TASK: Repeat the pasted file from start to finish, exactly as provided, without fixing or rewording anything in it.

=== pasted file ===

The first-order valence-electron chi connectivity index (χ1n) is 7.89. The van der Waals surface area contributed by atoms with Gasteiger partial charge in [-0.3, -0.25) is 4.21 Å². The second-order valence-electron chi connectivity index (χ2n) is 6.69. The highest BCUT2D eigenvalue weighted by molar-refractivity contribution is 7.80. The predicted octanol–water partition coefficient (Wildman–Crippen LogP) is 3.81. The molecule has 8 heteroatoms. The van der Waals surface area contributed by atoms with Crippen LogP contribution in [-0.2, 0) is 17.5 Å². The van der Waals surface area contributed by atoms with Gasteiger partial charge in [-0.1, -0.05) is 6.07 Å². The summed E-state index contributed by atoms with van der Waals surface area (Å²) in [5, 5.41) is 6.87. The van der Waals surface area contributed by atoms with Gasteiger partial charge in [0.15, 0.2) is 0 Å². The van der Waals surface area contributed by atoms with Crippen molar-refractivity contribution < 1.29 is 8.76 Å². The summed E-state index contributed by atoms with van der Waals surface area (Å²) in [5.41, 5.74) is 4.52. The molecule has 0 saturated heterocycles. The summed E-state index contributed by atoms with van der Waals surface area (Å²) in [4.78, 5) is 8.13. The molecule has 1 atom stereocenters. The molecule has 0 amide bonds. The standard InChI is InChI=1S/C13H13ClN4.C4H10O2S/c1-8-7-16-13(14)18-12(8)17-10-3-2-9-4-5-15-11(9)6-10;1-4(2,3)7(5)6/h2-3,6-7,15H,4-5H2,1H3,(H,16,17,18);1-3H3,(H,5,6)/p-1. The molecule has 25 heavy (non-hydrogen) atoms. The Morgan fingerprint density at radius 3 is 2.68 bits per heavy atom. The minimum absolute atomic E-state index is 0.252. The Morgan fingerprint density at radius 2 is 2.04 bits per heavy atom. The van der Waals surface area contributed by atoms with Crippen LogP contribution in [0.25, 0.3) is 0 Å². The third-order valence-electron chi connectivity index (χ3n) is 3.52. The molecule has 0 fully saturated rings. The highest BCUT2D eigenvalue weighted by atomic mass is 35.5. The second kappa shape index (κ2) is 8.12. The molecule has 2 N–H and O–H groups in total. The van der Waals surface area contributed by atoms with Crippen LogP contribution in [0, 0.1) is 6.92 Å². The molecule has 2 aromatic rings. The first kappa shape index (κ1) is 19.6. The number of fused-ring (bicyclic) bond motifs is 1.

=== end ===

The first-order valence-electron chi connectivity index (χ1n) is 7.89. The van der Waals surface area contributed by atoms with Gasteiger partial charge in [-0.3, -0.25) is 4.21 Å². The second-order valence-electron chi connectivity index (χ2n) is 6.69. The highest BCUT2D eigenvalue weighted by molar-refractivity contribution is 7.80. The predicted octanol–water partition coefficient (Wildman–Crippen LogP) is 3.81. The molecule has 8 heteroatoms. The van der Waals surface area contributed by atoms with Crippen LogP contribution in [-0.2, 0) is 17.5 Å². The van der Waals surface area contributed by atoms with Gasteiger partial charge in [-0.1, -0.05) is 6.07 Å². The summed E-state index contributed by atoms with van der Waals surface area (Å²) in [5, 5.41) is 6.87. The van der Waals surface area contributed by atoms with Gasteiger partial charge in [0.15, 0.2) is 0 Å². The van der Waals surface area contributed by atoms with Crippen molar-refractivity contribution < 1.29 is 8.76 Å². The summed E-state index contributed by atoms with van der Waals surface area (Å²) in [5.41, 5.74) is 4.52. The molecule has 0 saturated heterocycles. The summed E-state index contributed by atoms with van der Waals surface area (Å²) in [4.78, 5) is 8.13. The molecule has 1 atom stereocenters. The molecule has 0 amide bonds. The standard InChI is InChI=1S/C13H13ClN4.C4H10O2S/c1-8-7-16-13(14)18-12(8)17-10-3-2-9-4-5-15-11(9)6-10;1-4(2,3)7(5)6/h2-3,6-7,15H,4-5H2,1H3,(H,16,17,18);1-3H3,(H,5,6)/p-1. The molecule has 25 heavy (non-hydrogen) atoms. The Morgan fingerprint density at radius 3 is 2.68 bits per heavy atom. The minimum absolute atomic E-state index is 0.252. The Morgan fingerprint density at radius 2 is 2.04 bits per heavy atom. The van der Waals surface area contributed by atoms with Crippen LogP contribution in [0.25, 0.3) is 0 Å². The third-order valence-electron chi connectivity index (χ3n) is 3.52. The molecule has 0 fully saturated rings. The highest BCUT2D eigenvalue weighted by atomic mass is 35.5. The second kappa shape index (κ2) is 8.12. The molecule has 2 N–H and O–H groups in total. The van der Waals surface area contributed by atoms with Crippen LogP contribution in [0, 0.1) is 6.92 Å². The molecule has 2 aromatic rings. The first kappa shape index (κ1) is 19.6. The number of fused-ring (bicyclic) bond motifs is 1.